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Sheetfed Offset--Running With The Big Dogs

May 2000
The stakes are high and the iron-producing players are few in the world of 40˝ and larger sheetfed presses. Today, manufacturers are looking at what printers want in a press tomorrow.


The crystal ball is working overtime at manufacturing facilities around the world.

While you make your way at DRUPA 2000 through the hundreds of thousands of people cramming the aisles of the 18 buildings at Messe Dusseldorf, the R&D people, the tech heads and marketing gurus are looking past the present. They're thinking DRUPA 2004. Phrases float through their brains: increased automation, but what's left on the press?...what is the future for CIP3 and standardization? . . . on-press direct imaging is here, what's next?

For now, press manufacturers are keeping their ears to the ground. Robert McKinney, marketing director for KBA North America, Sheetfed Press Div., hears the constant call for greater press productivity, which comes back to quicker makeready times.

Primary Focus
"Everything we have done has been geared towards the reduction of makeready times through automation," McKinney says. "Every place that it's possible to automate the makeready function and CIP3 integration—all washup systems, automatic plate hanging systems—that has been our key emphasis."

In terms of large-format (40˝ and bigger) sheetfed offset units, the Koenig & Bauer Group (KBA) will be displaying its KBA-Rapida 105 (29x41˝) and KBA-Rapida 162 (44x64˝) at DRUPA. McKinney believes the 50˝, 56˝ and 64˝ formats are popular today due to automation that wasn't available on those press sizes five years ago.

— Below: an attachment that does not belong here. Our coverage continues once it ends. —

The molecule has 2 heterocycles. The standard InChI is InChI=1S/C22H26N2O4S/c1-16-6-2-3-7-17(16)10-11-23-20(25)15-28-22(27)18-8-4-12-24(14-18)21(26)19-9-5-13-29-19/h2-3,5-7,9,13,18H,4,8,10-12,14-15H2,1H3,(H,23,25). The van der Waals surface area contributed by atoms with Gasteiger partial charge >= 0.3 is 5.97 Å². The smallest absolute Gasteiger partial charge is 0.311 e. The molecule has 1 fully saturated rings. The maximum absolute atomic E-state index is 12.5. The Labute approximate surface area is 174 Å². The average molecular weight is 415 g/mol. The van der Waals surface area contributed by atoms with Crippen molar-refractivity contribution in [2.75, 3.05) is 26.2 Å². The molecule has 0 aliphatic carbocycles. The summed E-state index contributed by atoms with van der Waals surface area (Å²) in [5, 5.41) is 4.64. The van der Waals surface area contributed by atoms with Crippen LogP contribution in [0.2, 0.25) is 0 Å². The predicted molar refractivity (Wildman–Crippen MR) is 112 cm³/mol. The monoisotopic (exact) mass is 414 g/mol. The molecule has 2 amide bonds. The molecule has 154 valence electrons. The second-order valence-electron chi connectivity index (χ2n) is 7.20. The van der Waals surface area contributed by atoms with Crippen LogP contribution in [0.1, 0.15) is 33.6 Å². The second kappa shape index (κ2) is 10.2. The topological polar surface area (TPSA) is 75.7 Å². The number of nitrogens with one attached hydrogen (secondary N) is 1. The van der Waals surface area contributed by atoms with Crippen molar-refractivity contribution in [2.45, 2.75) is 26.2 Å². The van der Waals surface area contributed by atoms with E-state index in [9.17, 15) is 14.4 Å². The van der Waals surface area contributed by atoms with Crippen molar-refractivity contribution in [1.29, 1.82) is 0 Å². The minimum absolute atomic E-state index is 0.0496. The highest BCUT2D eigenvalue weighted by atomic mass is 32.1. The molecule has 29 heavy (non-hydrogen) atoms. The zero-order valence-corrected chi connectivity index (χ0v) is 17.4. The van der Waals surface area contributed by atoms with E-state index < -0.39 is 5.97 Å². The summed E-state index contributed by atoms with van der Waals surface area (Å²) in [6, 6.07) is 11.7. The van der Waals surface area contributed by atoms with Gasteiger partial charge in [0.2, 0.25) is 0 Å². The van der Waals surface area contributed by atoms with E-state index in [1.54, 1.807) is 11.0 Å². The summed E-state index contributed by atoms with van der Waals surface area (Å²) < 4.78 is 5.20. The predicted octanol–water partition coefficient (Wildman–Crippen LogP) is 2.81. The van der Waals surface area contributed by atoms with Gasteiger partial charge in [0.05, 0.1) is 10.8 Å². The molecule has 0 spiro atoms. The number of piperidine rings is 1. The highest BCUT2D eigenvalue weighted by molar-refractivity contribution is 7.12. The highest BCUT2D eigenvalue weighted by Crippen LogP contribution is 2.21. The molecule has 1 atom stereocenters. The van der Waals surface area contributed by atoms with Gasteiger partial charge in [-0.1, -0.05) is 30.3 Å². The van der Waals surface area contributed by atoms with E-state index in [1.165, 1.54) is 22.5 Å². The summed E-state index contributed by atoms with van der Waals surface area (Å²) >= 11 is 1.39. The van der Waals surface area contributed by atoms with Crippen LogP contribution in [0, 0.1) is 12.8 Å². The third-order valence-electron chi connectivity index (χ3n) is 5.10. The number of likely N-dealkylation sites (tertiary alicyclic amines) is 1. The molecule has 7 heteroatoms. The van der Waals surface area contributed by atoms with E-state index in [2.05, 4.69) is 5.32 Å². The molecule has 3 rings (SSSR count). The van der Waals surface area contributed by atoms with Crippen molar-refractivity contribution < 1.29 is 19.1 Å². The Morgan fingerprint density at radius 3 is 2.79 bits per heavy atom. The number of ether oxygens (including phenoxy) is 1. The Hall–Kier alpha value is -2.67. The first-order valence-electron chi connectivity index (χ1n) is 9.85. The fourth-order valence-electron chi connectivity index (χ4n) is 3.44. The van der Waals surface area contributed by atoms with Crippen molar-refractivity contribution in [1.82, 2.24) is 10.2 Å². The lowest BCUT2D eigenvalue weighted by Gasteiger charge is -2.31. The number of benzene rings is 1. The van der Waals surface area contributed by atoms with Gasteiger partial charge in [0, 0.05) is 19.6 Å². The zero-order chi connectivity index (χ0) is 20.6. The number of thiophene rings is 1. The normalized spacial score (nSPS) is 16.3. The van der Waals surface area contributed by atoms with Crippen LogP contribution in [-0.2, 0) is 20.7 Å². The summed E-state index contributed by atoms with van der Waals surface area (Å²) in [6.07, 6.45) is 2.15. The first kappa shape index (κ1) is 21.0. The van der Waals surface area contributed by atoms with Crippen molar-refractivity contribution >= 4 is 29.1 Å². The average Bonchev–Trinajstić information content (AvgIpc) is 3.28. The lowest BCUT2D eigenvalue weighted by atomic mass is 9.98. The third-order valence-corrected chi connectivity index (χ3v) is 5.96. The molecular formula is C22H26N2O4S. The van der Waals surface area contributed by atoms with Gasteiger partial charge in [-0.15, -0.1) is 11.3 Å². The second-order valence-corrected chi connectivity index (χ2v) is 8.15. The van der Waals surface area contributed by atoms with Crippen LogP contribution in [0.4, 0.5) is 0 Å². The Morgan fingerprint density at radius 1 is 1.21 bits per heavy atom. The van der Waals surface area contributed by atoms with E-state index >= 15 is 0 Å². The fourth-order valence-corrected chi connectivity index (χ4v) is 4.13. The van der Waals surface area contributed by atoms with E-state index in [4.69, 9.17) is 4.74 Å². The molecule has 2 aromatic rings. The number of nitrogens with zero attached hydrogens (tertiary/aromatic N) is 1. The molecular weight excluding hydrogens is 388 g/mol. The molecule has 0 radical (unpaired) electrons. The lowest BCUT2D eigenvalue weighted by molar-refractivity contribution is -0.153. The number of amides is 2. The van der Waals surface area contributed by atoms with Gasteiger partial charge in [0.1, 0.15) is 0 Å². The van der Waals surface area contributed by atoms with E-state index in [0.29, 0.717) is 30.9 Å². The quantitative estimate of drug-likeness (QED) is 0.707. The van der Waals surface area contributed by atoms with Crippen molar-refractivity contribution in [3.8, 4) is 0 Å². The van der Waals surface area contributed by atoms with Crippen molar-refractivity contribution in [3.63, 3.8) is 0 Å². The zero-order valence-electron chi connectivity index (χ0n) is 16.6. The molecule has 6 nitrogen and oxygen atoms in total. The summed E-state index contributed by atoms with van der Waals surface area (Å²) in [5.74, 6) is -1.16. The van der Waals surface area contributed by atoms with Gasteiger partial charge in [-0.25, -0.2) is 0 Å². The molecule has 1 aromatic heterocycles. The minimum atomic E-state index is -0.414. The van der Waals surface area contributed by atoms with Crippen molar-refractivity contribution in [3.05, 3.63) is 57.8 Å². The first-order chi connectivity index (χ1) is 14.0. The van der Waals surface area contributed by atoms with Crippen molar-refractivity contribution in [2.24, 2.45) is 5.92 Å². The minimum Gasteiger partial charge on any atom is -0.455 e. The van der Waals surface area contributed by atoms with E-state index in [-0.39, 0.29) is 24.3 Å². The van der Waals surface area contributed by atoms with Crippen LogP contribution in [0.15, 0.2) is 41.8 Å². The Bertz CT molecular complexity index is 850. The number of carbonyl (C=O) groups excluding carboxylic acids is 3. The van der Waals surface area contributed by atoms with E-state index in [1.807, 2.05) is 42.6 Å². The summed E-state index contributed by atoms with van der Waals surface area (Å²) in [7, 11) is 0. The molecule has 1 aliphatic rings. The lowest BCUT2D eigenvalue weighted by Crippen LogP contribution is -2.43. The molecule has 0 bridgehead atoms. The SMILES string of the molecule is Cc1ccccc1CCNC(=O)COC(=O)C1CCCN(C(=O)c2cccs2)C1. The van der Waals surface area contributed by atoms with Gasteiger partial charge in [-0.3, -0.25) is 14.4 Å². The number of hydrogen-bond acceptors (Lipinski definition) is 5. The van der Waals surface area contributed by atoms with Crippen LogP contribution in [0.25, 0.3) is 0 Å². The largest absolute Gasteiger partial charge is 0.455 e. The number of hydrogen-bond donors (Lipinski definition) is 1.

"If you compare them to a 40˝ machine, you've got the same running speed and quality. Unlike years ago, you've basically got the same makeready times and same manning requirements as the 40˝ presses. But at 15,000 sheets per hour, you're essentially producing double the output you would with a 40˝ press," McKinney says. "That's one reason why printers are starting to lean toward large-format presses."

Direct imaging on-press is one of the few remaining areas on which manufacturers can concentrate their efforts, according to McKinney. "We're reaching the point of diminishing returns as far as how much more automation manufacturers can design on a press that's going to have a reasonable ROI to the end user for the added expenditure."

Versatility is a key factor in the eyes of MAN Roland's Sheetfed Press Div., according to Jon Surch, director of sheetfed product marketing. Units that have the capability of printing jobs ranging from commercial work to e-flute carton stock are highly desirable. MAN Roland offers its 900 Series press in the 56˝ format (13,000 sph) and the 700 Series in the 40˝ format. The 900 was introduced as a packaging press, but has also enjoyed considerable success with commercial sheetfed work, churning out product that is close to twice the size of the 700 format. Both models are being shown at DRUPA this month.



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